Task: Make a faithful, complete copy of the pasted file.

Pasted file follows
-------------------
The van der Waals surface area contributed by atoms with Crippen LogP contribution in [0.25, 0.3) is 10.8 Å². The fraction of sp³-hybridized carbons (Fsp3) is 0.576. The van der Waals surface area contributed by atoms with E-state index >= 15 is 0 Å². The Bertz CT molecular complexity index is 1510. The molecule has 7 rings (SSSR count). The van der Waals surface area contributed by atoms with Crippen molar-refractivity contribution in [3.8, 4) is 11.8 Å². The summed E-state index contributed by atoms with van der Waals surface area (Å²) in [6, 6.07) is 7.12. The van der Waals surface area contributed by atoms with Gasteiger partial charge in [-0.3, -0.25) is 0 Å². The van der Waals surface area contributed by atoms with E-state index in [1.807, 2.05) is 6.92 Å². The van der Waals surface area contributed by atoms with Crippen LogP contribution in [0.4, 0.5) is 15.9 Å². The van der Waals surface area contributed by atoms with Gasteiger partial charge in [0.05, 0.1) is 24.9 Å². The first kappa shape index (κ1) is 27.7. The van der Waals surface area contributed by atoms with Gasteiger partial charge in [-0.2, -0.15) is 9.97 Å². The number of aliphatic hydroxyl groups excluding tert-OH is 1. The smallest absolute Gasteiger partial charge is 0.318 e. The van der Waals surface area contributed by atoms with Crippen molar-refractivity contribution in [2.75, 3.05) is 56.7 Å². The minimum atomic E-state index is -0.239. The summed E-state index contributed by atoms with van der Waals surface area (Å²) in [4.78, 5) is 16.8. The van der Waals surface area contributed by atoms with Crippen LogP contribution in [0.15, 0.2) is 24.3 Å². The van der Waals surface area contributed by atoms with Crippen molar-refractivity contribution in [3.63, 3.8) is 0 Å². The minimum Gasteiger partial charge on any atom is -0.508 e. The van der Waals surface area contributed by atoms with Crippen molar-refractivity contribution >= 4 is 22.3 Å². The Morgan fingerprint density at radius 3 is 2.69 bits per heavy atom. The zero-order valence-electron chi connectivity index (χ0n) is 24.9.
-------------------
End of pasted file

The van der Waals surface area contributed by atoms with Crippen LogP contribution in [0.25, 0.3) is 10.8 Å². The fraction of sp³-hybridized carbons (Fsp3) is 0.576. The van der Waals surface area contributed by atoms with E-state index >= 15 is 0 Å². The Bertz CT molecular complexity index is 1510. The molecule has 7 rings (SSSR count). The van der Waals surface area contributed by atoms with Crippen molar-refractivity contribution in [3.8, 4) is 11.8 Å². The summed E-state index contributed by atoms with van der Waals surface area (Å²) in [6, 6.07) is 7.12. The van der Waals surface area contributed by atoms with Gasteiger partial charge in [-0.3, -0.25) is 0 Å². The van der Waals surface area contributed by atoms with E-state index in [1.807, 2.05) is 6.92 Å². The van der Waals surface area contributed by atoms with Crippen LogP contribution in [0.4, 0.5) is 15.9 Å². The van der Waals surface area contributed by atoms with Gasteiger partial charge in [0.05, 0.1) is 24.9 Å². The first kappa shape index (κ1) is 27.7. The van der Waals surface area contributed by atoms with Gasteiger partial charge in [-0.2, -0.15) is 9.97 Å². The number of aliphatic hydroxyl groups excluding tert-OH is 1. The smallest absolute Gasteiger partial charge is 0.318 e. The van der Waals surface area contributed by atoms with Crippen molar-refractivity contribution in [2.75, 3.05) is 56.7 Å². The minimum atomic E-state index is -0.239. The summed E-state index contributed by atoms with van der Waals surface area (Å²) in [4.78, 5) is 16.8. The van der Waals surface area contributed by atoms with Crippen LogP contribution in [0.15, 0.2) is 24.3 Å². The van der Waals surface area contributed by atoms with Crippen molar-refractivity contribution in [3.63, 3.8) is 0 Å². The minimum Gasteiger partial charge on any atom is -0.508 e. The van der Waals surface area contributed by atoms with Crippen molar-refractivity contribution >= 4 is 22.3 Å². The Morgan fingerprint density at radius 3 is 2.69 bits per heavy atom. The zero-order valence-electron chi connectivity index (χ0n) is 24.9.